Olim (some day) If we survive we will re-root. If the foreign soil is fertile I will remake the pattern.  The children bilingual, our grandchildren natives.

Meminisse  (to remember) our cousins are behind us, our friends scattered in another boat. Whatever happens I will remember my mind’s picture of their faces.

Iuvabit (one will rejoice) Who will ever boast of winning through? Take credit for chance? It is unsayable.

Caroline Davies

The wine-dark sea

In this sea there are many lives,
all the men who sailed to war
to bring home a stolen woman.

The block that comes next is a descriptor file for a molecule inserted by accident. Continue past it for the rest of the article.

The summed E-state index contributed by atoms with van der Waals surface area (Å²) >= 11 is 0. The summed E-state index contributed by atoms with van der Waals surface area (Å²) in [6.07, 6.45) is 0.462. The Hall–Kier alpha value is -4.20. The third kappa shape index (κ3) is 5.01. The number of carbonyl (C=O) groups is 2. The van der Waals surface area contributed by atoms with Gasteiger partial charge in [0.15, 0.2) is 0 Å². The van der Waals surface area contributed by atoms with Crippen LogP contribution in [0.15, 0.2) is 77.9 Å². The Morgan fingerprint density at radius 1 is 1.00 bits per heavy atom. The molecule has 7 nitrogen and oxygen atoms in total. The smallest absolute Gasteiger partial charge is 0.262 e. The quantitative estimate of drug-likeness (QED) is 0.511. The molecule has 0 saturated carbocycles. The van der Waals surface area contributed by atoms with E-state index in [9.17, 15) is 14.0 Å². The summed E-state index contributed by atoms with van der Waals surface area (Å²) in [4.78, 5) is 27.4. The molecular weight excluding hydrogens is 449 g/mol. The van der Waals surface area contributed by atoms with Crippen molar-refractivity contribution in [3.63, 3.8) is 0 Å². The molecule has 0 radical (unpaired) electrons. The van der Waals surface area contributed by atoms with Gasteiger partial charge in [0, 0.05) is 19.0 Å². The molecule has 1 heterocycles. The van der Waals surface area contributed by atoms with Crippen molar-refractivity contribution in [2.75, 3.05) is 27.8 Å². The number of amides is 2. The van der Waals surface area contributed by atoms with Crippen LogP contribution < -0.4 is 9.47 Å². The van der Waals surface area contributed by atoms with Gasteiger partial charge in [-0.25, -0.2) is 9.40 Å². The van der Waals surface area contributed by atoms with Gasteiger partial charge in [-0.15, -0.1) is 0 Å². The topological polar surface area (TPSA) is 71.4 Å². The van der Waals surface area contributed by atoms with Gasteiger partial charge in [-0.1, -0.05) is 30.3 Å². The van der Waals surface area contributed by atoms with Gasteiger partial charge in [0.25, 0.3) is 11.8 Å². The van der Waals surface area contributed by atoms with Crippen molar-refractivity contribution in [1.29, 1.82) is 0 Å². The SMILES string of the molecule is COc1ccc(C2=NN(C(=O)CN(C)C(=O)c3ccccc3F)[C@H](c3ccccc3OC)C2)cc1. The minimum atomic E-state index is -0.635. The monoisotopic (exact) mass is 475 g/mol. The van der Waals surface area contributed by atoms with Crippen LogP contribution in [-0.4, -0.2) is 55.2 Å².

What they lost was themselves.
The few who returned were changed
like iron smelted in the fire.

My grandfather crossed this sea,
a young man in another conflict,
his wife and daughter at home.
His ship laden with supplies of war,
designed to explode and burn.
He was one of the few who returned.

What if he could see today’s wine-dark sea
and the small fishing boats unfit for the high seas
with their cargo of women and children.
He would be dismayed to witness the water
awash with human flotsam
and would say the world has gone mad.

And blind Homer if he were alive
would tell of every drowned child
including the brown skinned baby boy
whose mother clutched him to her breast
but the salt water did for them both.

Homer would remember their names
that even in death she held on to her son.
All we know are the numbers of deaths.
Like waves that lose themselves in the sand.
Who can count the waves?

Shirani Rajapakse

A Place to Call Home